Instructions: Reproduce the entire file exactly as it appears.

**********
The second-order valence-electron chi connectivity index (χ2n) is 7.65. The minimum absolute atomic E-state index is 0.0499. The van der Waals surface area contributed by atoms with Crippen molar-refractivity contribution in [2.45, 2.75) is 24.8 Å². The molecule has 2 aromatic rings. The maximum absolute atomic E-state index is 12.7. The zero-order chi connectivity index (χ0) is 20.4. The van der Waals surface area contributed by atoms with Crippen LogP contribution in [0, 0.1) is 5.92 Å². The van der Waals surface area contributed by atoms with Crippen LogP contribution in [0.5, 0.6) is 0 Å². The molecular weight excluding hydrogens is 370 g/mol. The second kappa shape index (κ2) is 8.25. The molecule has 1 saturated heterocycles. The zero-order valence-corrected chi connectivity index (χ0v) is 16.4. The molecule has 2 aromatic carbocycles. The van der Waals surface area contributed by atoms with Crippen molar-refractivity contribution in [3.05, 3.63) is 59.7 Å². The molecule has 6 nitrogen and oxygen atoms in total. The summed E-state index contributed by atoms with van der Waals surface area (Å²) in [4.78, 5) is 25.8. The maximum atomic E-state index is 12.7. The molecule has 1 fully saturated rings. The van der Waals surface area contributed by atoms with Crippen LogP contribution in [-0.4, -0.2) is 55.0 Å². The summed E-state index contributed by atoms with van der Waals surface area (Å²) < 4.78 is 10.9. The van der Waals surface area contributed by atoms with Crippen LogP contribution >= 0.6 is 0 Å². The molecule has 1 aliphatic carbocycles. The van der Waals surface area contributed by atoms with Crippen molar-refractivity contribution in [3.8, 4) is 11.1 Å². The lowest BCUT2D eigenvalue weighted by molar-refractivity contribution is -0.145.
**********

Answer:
The second-order valence-electron chi connectivity index (χ2n) is 7.65. The minimum absolute atomic E-state index is 0.0499. The van der Waals surface area contributed by atoms with Crippen molar-refractivity contribution in [2.45, 2.75) is 24.8 Å². The molecule has 2 aromatic rings. The maximum absolute atomic E-state index is 12.7. The zero-order chi connectivity index (χ0) is 20.4. The van der Waals surface area contributed by atoms with Crippen LogP contribution in [0, 0.1) is 5.92 Å². The van der Waals surface area contributed by atoms with Crippen LogP contribution in [0.5, 0.6) is 0 Å². The molecular weight excluding hydrogens is 370 g/mol. The second kappa shape index (κ2) is 8.25. The molecule has 1 saturated heterocycles. The zero-order valence-corrected chi connectivity index (χ0v) is 16.4. The molecule has 2 aromatic carbocycles. The van der Waals surface area contributed by atoms with Crippen molar-refractivity contribution in [3.05, 3.63) is 59.7 Å². The molecule has 6 nitrogen and oxygen atoms in total. The summed E-state index contributed by atoms with van der Waals surface area (Å²) in [4.78, 5) is 25.8. The maximum atomic E-state index is 12.7. The molecule has 1 fully saturated rings. The van der Waals surface area contributed by atoms with Crippen LogP contribution in [-0.4, -0.2) is 55.0 Å². The summed E-state index contributed by atoms with van der Waals surface area (Å²) < 4.78 is 10.9. The van der Waals surface area contributed by atoms with Crippen LogP contribution >= 0.6 is 0 Å². The molecule has 1 aliphatic carbocycles. The van der Waals surface area contributed by atoms with Crippen molar-refractivity contribution in [3.8, 4) is 11.1 Å². The lowest BCUT2D eigenvalue weighted by molar-refractivity contribution is -0.145.